I also am not familiar with what mode 3 means if you could elaborate?
 

jpanhalt

Joined Jan 18, 2008
9,790
I also am not familiar with what mode 3 means if you could elaborate?
Are you familiar with SPI?

There are two settings for the clock. All devices require setting clock polarity (i.e., is idle state high or low). There is also a phase/edge setting that describes when during a clock cycle data are sent. The edge setting is used by most PIC and ARM-based controllers. Others use phase. Edge is the inverse of phase. Regardless of nomenclature, two settings each of which can be 1 or 0 gives 4 possible combinations. Those are conveniently called Modes numbered 0,1,2, and 3, which correspond to the binary values of the polarity and phase settings, respectively. Thus, polarity = 0 and phase = 0 is defined as Mode 0. Similarly, polarity =1 and phase =0 is Mode 2, and forth. Wikipedia has an extensive discussion of SPI and its conventions.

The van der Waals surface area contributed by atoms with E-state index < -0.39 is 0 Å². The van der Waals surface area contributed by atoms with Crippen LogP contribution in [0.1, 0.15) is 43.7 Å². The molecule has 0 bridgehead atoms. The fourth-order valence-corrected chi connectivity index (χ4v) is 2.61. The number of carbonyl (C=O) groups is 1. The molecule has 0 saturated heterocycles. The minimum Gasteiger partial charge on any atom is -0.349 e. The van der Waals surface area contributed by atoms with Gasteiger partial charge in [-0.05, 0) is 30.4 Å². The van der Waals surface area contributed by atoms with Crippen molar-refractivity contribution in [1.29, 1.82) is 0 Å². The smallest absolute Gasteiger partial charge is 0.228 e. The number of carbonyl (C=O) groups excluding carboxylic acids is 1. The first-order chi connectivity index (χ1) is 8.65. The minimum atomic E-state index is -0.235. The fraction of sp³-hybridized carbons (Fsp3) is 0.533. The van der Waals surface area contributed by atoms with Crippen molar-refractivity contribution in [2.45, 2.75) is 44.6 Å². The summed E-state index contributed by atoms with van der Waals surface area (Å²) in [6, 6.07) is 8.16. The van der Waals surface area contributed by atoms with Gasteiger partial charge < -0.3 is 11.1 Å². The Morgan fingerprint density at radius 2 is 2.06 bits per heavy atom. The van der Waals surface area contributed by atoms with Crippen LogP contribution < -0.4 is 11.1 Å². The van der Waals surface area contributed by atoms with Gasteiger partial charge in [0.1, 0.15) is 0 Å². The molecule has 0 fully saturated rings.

That has nothing to do with the toasted resistor, except to help determine whether the two terminal device in question is/was a resistor or capacitor, and if a resistor, what its value might be. My assumption was that it was a weak pull-up on the chip select (CS) line as it would be unusual to attach a capacitor to that pin.
 

Janis59

Joined Aug 21, 2017
1,187
What are you suggesting I measure? What would I be looking for? I would just get some random resistance between the two pins of the eeprom. If you are refering to the two electrical components maybe you missed what i wrote about me melting them off accidentally while using a decent amount of solder desoldering the eeprom. Was afraid of ruining any electrical traces.
You asked how to know what capacitance have a specific probably badly marked capacitor, I was answering that even if it is shunted the measurement without desoldering is second worth deal.
 

Thread Starter

izzy2004

Joined Mar 8, 2020
8
Are you familiar with SPI?